China's Qingdao joins the celebrations. Photo: Nick Moir
Before dawn, the sky had been heavy with clouds threatening rain. A clammy fog had shrouded the coast, chilling the handful of people who had come early to South Head, one of the grand sandstone ramparts that guard the entrance to Sydney Harbour.
But at sunrise the clouds slowly drifted out to sea, the fog faded to a light mist and the springtime air grew warmer, the day bright with promise. Trams from the city and ferries from Circular Quay and the northern foreshores emptied their passengers at the small ﬁshing village of Watsons Bay, more of them by the minute. As the morning wore on, the crowd swelled from hundreds to thousands, men in their smartest suits and straw boaters, women in ankle-length skirts, their children skipping and chattering beside them, all hurrying to the cliff top. Some carried heavy wicker picnic baskets. Fruit sellers hawked oranges and bananas. Police on horseback kept a watchful eye. The celebrated aeronaut Captain Taylor Penfold soared above in a hot-air balloon. Some folk had brought telescopes or opera glasses, keen for the ﬁrst glimpse of an occasion they knew would make history.
It was Saturday, October 4, 1913. The people of Sydney had been awaiting this moment for weeks. The Royal Australian Navy - their navy - was about to make its ﬁrst grand entry into the vast waterway that Captain Arthur Phillip's First Fleet had discovered and settled 125 years earlier. ''Without exception, the ﬁnest harbour in the world,'' Phillip had written to his patron in London, Lord Lansdowne. ''Here a Thousand Sail of the Line may ride in the most perfect Security.''
Sail had long given way to steam in the world's navies. The ﬁrst hint of this new ﬂeet was not a ﬂeck of canvas on the eastern horizon but the merest smudge of coal smoke, a brown haze melding with the mist. At half-past nine, Mr Alfred Gibson, the master of the South Head signal station, passed the word to the throng that the ﬂeet was in sight some 24 kilometres away, and there was a stir of anticipation.
Gradually, the grey bulk of the ﬂagship, the battlecruiser HMAS Australia, began to appear, every inch a man-o'-war, smoke pouring from her three tall funnels as she ploughed gracefully through the light swell. Then came her consorts in line astern: smaller ships, the light cruisers Melbourne, Sydney and Encounter, lean and elegant. And, bringing up the rear, three slender torpedo boat destroyers: Warrego, Parramatta and Yarra, all pleasingly named for Australian rivers.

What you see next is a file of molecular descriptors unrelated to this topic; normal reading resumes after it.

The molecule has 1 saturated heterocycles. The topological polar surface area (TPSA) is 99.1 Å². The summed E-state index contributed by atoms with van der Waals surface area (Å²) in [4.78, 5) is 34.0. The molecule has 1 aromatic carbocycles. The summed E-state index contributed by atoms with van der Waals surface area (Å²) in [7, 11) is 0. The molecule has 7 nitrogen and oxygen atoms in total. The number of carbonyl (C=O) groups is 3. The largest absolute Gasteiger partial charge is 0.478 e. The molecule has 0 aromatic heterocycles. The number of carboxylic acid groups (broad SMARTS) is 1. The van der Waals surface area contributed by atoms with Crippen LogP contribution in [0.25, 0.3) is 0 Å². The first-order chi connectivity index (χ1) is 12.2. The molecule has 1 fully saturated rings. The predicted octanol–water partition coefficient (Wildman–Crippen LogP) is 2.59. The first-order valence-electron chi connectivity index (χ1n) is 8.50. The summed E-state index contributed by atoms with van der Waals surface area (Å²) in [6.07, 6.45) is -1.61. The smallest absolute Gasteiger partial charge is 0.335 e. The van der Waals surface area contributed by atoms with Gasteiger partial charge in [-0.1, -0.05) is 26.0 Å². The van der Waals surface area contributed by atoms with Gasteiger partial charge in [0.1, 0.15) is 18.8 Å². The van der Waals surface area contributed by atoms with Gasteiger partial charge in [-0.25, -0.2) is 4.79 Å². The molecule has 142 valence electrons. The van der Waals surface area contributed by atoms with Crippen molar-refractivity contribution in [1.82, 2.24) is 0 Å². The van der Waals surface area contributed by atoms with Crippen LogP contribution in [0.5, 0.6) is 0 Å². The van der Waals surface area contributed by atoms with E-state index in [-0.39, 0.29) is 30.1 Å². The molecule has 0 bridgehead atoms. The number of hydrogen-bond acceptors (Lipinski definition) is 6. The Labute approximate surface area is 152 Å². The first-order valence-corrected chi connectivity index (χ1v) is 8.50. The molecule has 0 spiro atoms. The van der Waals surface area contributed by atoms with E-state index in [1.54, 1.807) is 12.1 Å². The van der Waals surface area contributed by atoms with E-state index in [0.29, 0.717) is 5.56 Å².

As the shapes grew larger and more distinct, the crowds could pick out Australia's 12-inch guns, eight of them in four twin turrets, trained rigidly fore and aft. The proud White Ensign of the King's navy ﬂew from her mainmast. At her foremast, there was the smaller red and white ﬂag of a rear admiral, and the Australian ﬂag itself, which a Herald reporter later described for readers unsure of what it looked like. ''It is the Blue Ensign, with a Southern Cross on the ﬁeld, made of ﬁve-pointed stars and a six-pointed star underneath the Union Jack in the centre,'' he wrote. The explanation − inaccurate though it was − might well have been necessary. The new Federation and its ﬂag were barely 12 years old.
At ﬁrst, there was hardly a sound from the cliff tops. There was a deep hush, as if the thousands gathered there were in awe of the armada arrayed beneath them. Sydney had been a naval port from the ﬁrst day of white settlement, but it had not seen anything like this before. 'The appearance of the Fleet on its entry into the harbour was not signalised by any great demonstration. But everyone gazed at the boats in wrapt [sic] attention, noted the glittering brasswork, the grim looking guns, and other appurtenances which go to make the vessels more dangerous and more difﬁcult to purchase. The admiration held them,'' the Herald said.
Then the thrall broke. Promptly at 10.30am, as Australia's bow nosed between the two headlands, north and south, the band arrayed on her quarterdeck broke into that stirring anthem of British Admiralty, Rule Britannia. Wave upon wave of cheering rang out in return. On South Head itself, the intrepid Captain Penfold hurled ''bombs'' from the wicker basket of his balloon - festive ﬁrecrackers that burst in the air to the delight of all.
Another ﬂeet had gathered on the harbour in welcome: gentlemen's yachts and small sailing dinghies, skiffs and rowing shells, public ferries and pleasure steamers big and small. The spanking new ferry Kubu bustled to the fore. Chartered by the federal government, it bore the newly elected Liberal Party prime minister Joseph Cook, his defence minister, Senator Edward Millen, and their wives and most of the cabinet. The turbulent politics of the times had been buried for the occasion. National pride and unity were the watchwords. Cook had also invited senior members of the opposition to join him, including its leader, Andrew Fisher. Before he emigrated in 1885 at the age of 23, Fisher had been a coalminer in Scotland. In his new home, he had risen to become the nation's ﬁfth prime minister, and a moving spirit in the drive to build a truly Australian navy. He was one of the navalists, as they had become known, those men of affairs who believed that the new island nation must stand ready to defend herself at sea. On this great day for his country, as he saw his vision realised in smoke and steel, grey paint and coloured signal ﬂags, he turned quietly to those with him on the deck of the Kubu. ''The thing is done and there is now no turning back,'' he said.
This is an edited extract from First Victory - 1914 - HMAS Sydney's hunt for the German raider Emden, by Mike Carlton. Published by Random House Australia, $45.